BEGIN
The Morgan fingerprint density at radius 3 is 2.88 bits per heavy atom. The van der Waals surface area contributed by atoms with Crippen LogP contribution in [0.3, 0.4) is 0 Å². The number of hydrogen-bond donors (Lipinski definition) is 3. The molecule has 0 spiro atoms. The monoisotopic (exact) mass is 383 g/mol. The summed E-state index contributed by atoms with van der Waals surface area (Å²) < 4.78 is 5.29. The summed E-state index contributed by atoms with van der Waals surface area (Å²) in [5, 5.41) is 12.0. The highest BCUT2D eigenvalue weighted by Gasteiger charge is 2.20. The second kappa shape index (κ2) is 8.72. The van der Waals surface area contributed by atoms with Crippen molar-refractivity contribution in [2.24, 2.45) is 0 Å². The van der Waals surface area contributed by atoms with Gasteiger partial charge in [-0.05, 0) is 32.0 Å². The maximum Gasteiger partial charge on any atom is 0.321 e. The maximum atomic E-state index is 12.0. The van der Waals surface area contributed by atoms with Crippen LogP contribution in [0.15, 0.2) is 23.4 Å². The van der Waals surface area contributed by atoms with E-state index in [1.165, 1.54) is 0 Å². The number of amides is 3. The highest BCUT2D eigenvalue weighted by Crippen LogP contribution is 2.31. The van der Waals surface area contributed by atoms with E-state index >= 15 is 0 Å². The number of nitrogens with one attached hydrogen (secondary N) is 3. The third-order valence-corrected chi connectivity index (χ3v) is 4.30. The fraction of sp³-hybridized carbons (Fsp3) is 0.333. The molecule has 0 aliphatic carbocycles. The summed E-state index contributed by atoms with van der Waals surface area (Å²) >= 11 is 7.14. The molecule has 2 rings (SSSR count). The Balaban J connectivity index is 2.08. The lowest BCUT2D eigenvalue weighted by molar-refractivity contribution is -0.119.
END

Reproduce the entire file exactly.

The Morgan fingerprint density at radius 3 is 2.88 bits per heavy atom. The van der Waals surface area contributed by atoms with Crippen LogP contribution in [0.3, 0.4) is 0 Å². The number of hydrogen-bond donors (Lipinski definition) is 3. The molecule has 0 spiro atoms. The monoisotopic (exact) mass is 383 g/mol. The summed E-state index contributed by atoms with van der Waals surface area (Å²) < 4.78 is 5.29. The summed E-state index contributed by atoms with van der Waals surface area (Å²) in [5, 5.41) is 12.0. The highest BCUT2D eigenvalue weighted by Gasteiger charge is 2.20. The second kappa shape index (κ2) is 8.72. The van der Waals surface area contributed by atoms with Crippen molar-refractivity contribution in [2.24, 2.45) is 0 Å². The van der Waals surface area contributed by atoms with Gasteiger partial charge in [-0.05, 0) is 32.0 Å². The maximum Gasteiger partial charge on any atom is 0.321 e. The maximum atomic E-state index is 12.0. The van der Waals surface area contributed by atoms with Crippen LogP contribution in [0.15, 0.2) is 23.4 Å². The van der Waals surface area contributed by atoms with E-state index in [1.165, 1.54) is 0 Å². The number of amides is 3. The highest BCUT2D eigenvalue weighted by Crippen LogP contribution is 2.31. The van der Waals surface area contributed by atoms with E-state index >= 15 is 0 Å². The number of nitrogens with one attached hydrogen (secondary N) is 3. The third-order valence-corrected chi connectivity index (χ3v) is 4.30. The fraction of sp³-hybridized carbons (Fsp3) is 0.333. The molecule has 0 aliphatic carbocycles. The summed E-state index contributed by atoms with van der Waals surface area (Å²) >= 11 is 7.14. The molecule has 2 rings (SSSR count). The Balaban J connectivity index is 2.08. The lowest BCUT2D eigenvalue weighted by molar-refractivity contribution is -0.119.